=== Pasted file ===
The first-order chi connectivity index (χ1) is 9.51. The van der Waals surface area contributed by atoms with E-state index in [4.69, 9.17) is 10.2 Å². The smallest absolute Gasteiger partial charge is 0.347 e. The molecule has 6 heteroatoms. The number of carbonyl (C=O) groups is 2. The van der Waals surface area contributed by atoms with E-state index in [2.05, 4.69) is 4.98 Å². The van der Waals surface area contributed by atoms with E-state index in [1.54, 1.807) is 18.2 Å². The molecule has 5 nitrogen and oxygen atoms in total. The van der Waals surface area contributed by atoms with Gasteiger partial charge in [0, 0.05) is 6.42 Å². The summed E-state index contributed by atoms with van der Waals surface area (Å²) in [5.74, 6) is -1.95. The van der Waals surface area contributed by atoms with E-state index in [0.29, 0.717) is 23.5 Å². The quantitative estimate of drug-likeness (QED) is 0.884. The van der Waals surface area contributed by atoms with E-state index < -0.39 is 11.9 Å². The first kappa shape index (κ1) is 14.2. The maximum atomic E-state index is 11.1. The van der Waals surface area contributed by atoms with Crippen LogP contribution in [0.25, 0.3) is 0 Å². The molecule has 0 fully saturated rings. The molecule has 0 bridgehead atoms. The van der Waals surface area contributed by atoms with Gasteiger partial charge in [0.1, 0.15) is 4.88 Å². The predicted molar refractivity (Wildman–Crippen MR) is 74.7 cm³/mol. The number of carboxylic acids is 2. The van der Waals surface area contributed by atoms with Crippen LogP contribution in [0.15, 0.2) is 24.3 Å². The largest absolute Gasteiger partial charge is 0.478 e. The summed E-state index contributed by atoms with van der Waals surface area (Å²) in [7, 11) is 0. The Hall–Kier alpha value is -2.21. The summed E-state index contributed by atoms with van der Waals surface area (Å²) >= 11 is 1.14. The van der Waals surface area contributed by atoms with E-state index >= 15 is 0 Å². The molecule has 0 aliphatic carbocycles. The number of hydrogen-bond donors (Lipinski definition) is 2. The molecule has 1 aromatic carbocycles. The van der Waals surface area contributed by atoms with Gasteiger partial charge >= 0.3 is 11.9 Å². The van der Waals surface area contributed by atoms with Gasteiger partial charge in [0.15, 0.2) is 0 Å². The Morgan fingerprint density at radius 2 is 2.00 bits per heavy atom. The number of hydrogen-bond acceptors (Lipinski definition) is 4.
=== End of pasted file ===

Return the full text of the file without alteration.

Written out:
The first-order chi connectivity index (χ1) is 9.51. The van der Waals surface area contributed by atoms with E-state index in [4.69, 9.17) is 10.2 Å². The smallest absolute Gasteiger partial charge is 0.347 e. The molecule has 6 heteroatoms. The number of carbonyl (C=O) groups is 2. The van der Waals surface area contributed by atoms with E-state index in [2.05, 4.69) is 4.98 Å². The van der Waals surface area contributed by atoms with E-state index in [1.54, 1.807) is 18.2 Å². The molecule has 5 nitrogen and oxygen atoms in total. The van der Waals surface area contributed by atoms with Gasteiger partial charge in [0, 0.05) is 6.42 Å². The summed E-state index contributed by atoms with van der Waals surface area (Å²) in [5.74, 6) is -1.95. The van der Waals surface area contributed by atoms with E-state index in [0.29, 0.717) is 23.5 Å². The quantitative estimate of drug-likeness (QED) is 0.884. The van der Waals surface area contributed by atoms with E-state index < -0.39 is 11.9 Å². The first kappa shape index (κ1) is 14.2. The maximum atomic E-state index is 11.1. The van der Waals surface area contributed by atoms with Crippen LogP contribution in [0.25, 0.3) is 0 Å². The molecule has 0 fully saturated rings. The molecule has 0 bridgehead atoms. The van der Waals surface area contributed by atoms with Gasteiger partial charge in [0.1, 0.15) is 4.88 Å². The predicted molar refractivity (Wildman–Crippen MR) is 74.7 cm³/mol. The number of carboxylic acids is 2. The van der Waals surface area contributed by atoms with Crippen LogP contribution in [0.15, 0.2) is 24.3 Å². The largest absolute Gasteiger partial charge is 0.478 e. The summed E-state index contributed by atoms with van der Waals surface area (Å²) in [7, 11) is 0. The Hall–Kier alpha value is -2.21. The summed E-state index contributed by atoms with van der Waals surface area (Å²) >= 11 is 1.14. The van der Waals surface area contributed by atoms with E-state index >= 15 is 0 Å². The molecule has 0 aliphatic carbocycles. The number of hydrogen-bond donors (Lipinski definition) is 2. The molecule has 1 aromatic carbocycles. The van der Waals surface area contributed by atoms with Gasteiger partial charge >= 0.3 is 11.9 Å². The van der Waals surface area contributed by atoms with Gasteiger partial charge in [0.15, 0.2) is 0 Å². The Morgan fingerprint density at radius 2 is 2.00 bits per heavy atom. The number of hydrogen-bond acceptors (Lipinski definition) is 4.